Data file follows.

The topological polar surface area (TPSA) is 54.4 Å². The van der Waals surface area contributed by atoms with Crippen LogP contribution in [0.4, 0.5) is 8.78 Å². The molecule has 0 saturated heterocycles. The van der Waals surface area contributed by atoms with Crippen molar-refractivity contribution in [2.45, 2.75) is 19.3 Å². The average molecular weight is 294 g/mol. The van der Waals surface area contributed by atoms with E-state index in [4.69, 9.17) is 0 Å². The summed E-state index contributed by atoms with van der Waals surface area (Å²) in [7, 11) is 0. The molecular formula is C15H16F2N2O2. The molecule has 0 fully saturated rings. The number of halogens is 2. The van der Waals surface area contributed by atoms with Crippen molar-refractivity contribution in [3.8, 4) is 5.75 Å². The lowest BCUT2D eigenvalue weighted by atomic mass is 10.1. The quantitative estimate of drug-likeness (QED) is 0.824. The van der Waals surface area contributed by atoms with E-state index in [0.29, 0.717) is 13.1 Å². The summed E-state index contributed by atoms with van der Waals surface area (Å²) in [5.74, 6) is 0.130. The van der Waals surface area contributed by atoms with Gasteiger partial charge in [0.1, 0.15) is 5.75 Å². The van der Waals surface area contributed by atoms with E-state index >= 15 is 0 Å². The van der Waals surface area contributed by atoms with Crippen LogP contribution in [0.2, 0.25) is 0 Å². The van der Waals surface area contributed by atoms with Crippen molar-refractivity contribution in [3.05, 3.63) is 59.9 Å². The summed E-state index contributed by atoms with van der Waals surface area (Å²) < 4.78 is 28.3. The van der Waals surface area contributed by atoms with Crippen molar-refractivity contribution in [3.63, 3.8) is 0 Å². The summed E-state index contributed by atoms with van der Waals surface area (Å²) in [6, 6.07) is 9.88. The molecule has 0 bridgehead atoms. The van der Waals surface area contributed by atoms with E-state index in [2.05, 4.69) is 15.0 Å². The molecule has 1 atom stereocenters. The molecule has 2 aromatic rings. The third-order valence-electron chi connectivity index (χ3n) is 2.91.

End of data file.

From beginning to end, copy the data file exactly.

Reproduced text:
The topological polar surface area (TPSA) is 54.4 Å². The van der Waals surface area contributed by atoms with Crippen LogP contribution in [0.4, 0.5) is 8.78 Å². The molecule has 0 saturated heterocycles. The van der Waals surface area contributed by atoms with Crippen molar-refractivity contribution in [2.45, 2.75) is 19.3 Å². The average molecular weight is 294 g/mol. The van der Waals surface area contributed by atoms with E-state index in [4.69, 9.17) is 0 Å². The summed E-state index contributed by atoms with van der Waals surface area (Å²) in [7, 11) is 0. The molecular formula is C15H16F2N2O2. The molecule has 0 fully saturated rings. The number of halogens is 2. The van der Waals surface area contributed by atoms with Crippen molar-refractivity contribution in [3.8, 4) is 5.75 Å². The lowest BCUT2D eigenvalue weighted by atomic mass is 10.1. The quantitative estimate of drug-likeness (QED) is 0.824. The van der Waals surface area contributed by atoms with E-state index in [0.29, 0.717) is 13.1 Å². The summed E-state index contributed by atoms with van der Waals surface area (Å²) in [5.74, 6) is 0.130. The van der Waals surface area contributed by atoms with Gasteiger partial charge in [0.1, 0.15) is 5.75 Å². The van der Waals surface area contributed by atoms with E-state index >= 15 is 0 Å². The van der Waals surface area contributed by atoms with Crippen LogP contribution in [0.2, 0.25) is 0 Å². The van der Waals surface area contributed by atoms with Crippen molar-refractivity contribution in [3.05, 3.63) is 59.9 Å². The summed E-state index contributed by atoms with van der Waals surface area (Å²) < 4.78 is 28.3. The van der Waals surface area contributed by atoms with Crippen molar-refractivity contribution in [3.63, 3.8) is 0 Å². The summed E-state index contributed by atoms with van der Waals surface area (Å²) in [6, 6.07) is 9.88. The molecule has 0 bridgehead atoms. The van der Waals surface area contributed by atoms with E-state index in [2.05, 4.69) is 15.0 Å². The molecule has 1 atom stereocenters. The molecule has 2 aromatic rings. The third-order valence-electron chi connectivity index (χ3n) is 2.91.